Canada is currently going head to head with India in the second round of the 2017 Stamp Madness contest, which is a bracket-style tournament held by the American Philatelic Society (APS).
To cast your vote via Facebook, click here and “Like” the 1946 eight-cent Eastern Farm stamp (Scott #268) representing Canada. To vote via Twitter, “Like” the tweet below.
The stamp’s image was engraved by Warrell Hauck, whose work is seen on a number of Canadian stamps and at least one Canadian banknote, the 1954 Canadian Landscape Series issued by the Bank of Canada.
The stamp was designed by Herman Herbert Schwartz, who’s also remembered for designing the famed 50-cent Bluenose stamp (SC #158) issued on Jan. 8, 1929. Schwartz’s work can be seen on many of the stamps issued by the Post Office Department from 1927 through the mid 1950s.
The design of the Eastern Farm stamp is based on a photograph by L.W. White, an early Canadian photographer; however, according to the 1964 book Canada’s Postage Stamps, the scene is actually a composite from four photographs. While the image of the farm house to the right is from a photograph taken in Eastern Ontario, the barn to the left is from a photograph taken in Western Ontario; the silo is from another photograph taken in Central Ontario; and the ploughmen and horses are from a fourth photograph taken in Quebec.
— Amer Philatelic Soc (@APS_stamps) March 27, 2017
The Taj Mahal stamp was issued in 1949 as part of India’s first regular Archaeology series, which was also the country’s first set of stamps since gaining independence from Britain. Nearly 20 of these stamps were issued between August 1947 and April 1951.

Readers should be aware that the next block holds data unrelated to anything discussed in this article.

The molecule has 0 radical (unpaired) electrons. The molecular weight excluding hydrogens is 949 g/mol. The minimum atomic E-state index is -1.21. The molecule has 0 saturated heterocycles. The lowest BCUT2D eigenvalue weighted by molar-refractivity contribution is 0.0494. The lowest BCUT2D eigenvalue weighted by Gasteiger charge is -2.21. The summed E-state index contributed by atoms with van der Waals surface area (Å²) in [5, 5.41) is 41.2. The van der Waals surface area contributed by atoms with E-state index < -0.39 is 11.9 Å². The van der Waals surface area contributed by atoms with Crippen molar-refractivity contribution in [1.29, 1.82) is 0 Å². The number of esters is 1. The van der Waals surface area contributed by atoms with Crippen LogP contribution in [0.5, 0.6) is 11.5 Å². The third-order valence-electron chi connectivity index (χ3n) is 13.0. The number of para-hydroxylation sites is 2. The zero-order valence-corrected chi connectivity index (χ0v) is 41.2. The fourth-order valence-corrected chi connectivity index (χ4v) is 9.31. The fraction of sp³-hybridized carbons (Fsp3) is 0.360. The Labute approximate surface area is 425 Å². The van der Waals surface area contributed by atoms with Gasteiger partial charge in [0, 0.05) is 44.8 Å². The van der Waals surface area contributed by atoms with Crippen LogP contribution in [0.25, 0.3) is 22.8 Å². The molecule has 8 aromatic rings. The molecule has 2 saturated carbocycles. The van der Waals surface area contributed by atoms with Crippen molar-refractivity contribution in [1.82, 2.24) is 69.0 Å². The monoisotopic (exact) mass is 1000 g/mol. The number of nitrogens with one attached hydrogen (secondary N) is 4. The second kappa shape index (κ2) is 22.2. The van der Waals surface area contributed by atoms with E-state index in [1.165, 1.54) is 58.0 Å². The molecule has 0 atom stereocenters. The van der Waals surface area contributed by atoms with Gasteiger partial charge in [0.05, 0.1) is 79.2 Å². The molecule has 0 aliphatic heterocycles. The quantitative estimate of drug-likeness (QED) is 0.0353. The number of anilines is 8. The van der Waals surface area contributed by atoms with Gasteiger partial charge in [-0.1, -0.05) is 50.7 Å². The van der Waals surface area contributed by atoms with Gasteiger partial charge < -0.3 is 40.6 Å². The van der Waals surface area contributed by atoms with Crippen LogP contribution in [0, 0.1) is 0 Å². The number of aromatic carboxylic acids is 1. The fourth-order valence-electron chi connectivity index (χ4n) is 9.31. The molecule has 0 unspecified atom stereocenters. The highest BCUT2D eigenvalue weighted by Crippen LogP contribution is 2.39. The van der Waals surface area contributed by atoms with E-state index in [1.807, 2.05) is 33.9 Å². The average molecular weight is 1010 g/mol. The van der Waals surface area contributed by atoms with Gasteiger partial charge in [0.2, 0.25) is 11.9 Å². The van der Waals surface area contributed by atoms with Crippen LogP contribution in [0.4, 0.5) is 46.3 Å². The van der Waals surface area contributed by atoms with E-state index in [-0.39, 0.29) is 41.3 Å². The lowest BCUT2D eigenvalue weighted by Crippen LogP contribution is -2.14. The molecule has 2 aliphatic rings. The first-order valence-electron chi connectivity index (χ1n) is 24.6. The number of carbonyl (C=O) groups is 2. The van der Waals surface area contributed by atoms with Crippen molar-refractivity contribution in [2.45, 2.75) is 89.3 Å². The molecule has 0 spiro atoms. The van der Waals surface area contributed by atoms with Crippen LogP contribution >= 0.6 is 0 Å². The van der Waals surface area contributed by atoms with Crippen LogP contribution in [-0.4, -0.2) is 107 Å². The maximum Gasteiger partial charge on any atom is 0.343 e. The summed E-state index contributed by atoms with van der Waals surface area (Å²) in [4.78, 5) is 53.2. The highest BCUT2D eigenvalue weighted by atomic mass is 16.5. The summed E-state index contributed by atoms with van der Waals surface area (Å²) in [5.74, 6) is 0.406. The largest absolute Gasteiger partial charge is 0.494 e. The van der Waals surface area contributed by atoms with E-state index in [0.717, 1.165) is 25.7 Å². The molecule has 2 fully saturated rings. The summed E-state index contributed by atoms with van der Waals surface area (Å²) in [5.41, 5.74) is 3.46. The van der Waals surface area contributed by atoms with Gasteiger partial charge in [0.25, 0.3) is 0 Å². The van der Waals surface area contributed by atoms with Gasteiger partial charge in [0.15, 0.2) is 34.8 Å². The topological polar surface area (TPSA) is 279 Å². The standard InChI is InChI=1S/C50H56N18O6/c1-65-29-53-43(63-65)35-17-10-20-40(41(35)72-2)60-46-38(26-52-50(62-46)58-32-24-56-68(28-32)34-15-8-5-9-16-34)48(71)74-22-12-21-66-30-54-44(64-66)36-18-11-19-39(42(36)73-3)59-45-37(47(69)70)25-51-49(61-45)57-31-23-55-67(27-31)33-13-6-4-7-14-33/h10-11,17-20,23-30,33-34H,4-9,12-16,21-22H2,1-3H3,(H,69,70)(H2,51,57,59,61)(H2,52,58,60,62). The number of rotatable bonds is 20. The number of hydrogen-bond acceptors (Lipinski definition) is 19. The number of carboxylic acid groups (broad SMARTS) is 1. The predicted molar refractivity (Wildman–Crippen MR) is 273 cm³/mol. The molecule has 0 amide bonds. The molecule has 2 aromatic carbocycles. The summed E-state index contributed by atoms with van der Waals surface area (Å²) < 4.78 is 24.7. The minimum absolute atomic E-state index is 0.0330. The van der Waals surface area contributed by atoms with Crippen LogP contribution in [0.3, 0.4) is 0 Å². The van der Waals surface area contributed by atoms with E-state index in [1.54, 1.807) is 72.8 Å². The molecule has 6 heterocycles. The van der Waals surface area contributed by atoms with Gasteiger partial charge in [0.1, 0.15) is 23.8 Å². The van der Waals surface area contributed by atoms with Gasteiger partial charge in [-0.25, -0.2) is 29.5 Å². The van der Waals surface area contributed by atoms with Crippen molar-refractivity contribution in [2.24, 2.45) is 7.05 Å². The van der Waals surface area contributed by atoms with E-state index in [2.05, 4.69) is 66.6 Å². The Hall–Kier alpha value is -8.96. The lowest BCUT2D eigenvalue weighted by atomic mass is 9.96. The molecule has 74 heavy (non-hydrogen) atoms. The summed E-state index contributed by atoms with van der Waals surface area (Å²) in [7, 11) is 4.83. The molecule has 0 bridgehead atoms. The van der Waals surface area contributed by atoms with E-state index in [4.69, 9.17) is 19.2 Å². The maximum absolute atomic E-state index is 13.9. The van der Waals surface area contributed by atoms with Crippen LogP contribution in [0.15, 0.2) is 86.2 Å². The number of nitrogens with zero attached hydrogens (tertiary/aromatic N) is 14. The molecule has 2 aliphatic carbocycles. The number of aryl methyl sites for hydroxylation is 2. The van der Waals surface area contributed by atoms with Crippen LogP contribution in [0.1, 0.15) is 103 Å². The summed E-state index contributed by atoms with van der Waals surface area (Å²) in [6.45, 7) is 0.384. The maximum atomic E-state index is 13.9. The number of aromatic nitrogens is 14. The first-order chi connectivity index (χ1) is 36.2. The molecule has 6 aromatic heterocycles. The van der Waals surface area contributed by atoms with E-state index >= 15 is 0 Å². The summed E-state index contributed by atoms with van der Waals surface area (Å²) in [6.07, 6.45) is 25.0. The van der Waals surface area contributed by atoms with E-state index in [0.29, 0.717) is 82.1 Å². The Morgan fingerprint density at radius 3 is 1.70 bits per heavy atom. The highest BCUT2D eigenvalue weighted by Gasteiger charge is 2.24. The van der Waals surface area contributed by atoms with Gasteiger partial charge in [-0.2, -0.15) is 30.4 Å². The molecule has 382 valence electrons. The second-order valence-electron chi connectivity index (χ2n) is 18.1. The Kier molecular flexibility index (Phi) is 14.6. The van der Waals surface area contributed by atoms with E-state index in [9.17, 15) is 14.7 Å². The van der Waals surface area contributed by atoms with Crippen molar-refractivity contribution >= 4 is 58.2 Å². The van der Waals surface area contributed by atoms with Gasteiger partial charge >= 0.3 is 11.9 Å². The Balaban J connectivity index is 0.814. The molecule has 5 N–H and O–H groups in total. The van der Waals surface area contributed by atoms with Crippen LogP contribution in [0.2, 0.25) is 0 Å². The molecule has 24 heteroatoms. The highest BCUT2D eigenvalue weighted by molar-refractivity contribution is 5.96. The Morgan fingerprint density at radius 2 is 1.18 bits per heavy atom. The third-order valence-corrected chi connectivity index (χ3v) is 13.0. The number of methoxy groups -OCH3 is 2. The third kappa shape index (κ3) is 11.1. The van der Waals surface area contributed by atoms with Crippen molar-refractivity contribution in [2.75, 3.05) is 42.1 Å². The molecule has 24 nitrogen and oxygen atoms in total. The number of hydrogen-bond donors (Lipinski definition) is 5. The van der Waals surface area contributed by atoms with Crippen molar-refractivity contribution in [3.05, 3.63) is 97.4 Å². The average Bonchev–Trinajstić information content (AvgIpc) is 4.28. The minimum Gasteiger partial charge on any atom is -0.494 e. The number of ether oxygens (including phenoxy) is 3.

In addition to the matchup between Canada’s 1946 Eastern Farm stamp and India’s 1949 Taj Mahal stamp, other second-round matchups include the 1964 U.S. World’s Fair stamp vs. Greece’s 1953 Grapes and Bread stamp; the 1962 U.S. Project Mercury stamp, which won the most votes in round one, vs. New Zealand’s 1946 Southern Alps and Chapel stamp; and lastly, Japan’s 1962 Suigo Quasi-National Park stamp vs. Laos’ 1958 Elephant stamp.
Throughout four rounds of voting, one stamp will be crowned champion. The original 16 stamps represented four regions, including the Americas, Europe, the Pacific, and the Afro-Mediterranean.
CHOOSING 16 STAMPS
According to the APS, some guidelines were used in choosing the 16 stamps for the contest. These include:
• featuring only standard postage stamps (no airmail, express mail, revenue stamps, etc.);
• using no specific images of individuals (kings, queens, scientists, musicians, etc.);
• avoiding the use of “masterwork” paintings and photos (although statuary and buildings were allowed);
• attempting to capture diverse designs, colours, topics, and countries (although only independent countries, no colonies, were allowed);
• using only common stamps and no rarities; and
• using stamps from after the Second World War through 1970.
UPDATE: THIRD-ROUND MATCHUP VS. THE U.S.
After a close battle with India in the second round of the 2017 Stamp Madness contest, Canada now faces the U.S. World’s Fair stamp of 1964.
The World’s Fair stamp, which features artwork by architectural illustrator John Wenrich, who was involved with the New York fairs of 1939 and 1964.
— Amer Philatelic Soc (@APS_stamps) March 31, 2017
The other third-round matchup is between Laos’ 1958 Elephant stamp and New Zealand’s 1946 Southern Alps and Chapel stamp.
Voting for the “philatelic final four” began yesterday and is open until midnight on April 5.
Organizers said the second round “saw a couple of upsets, including a result that was tied online and broken by in-house votes at the American Philatelic Center.”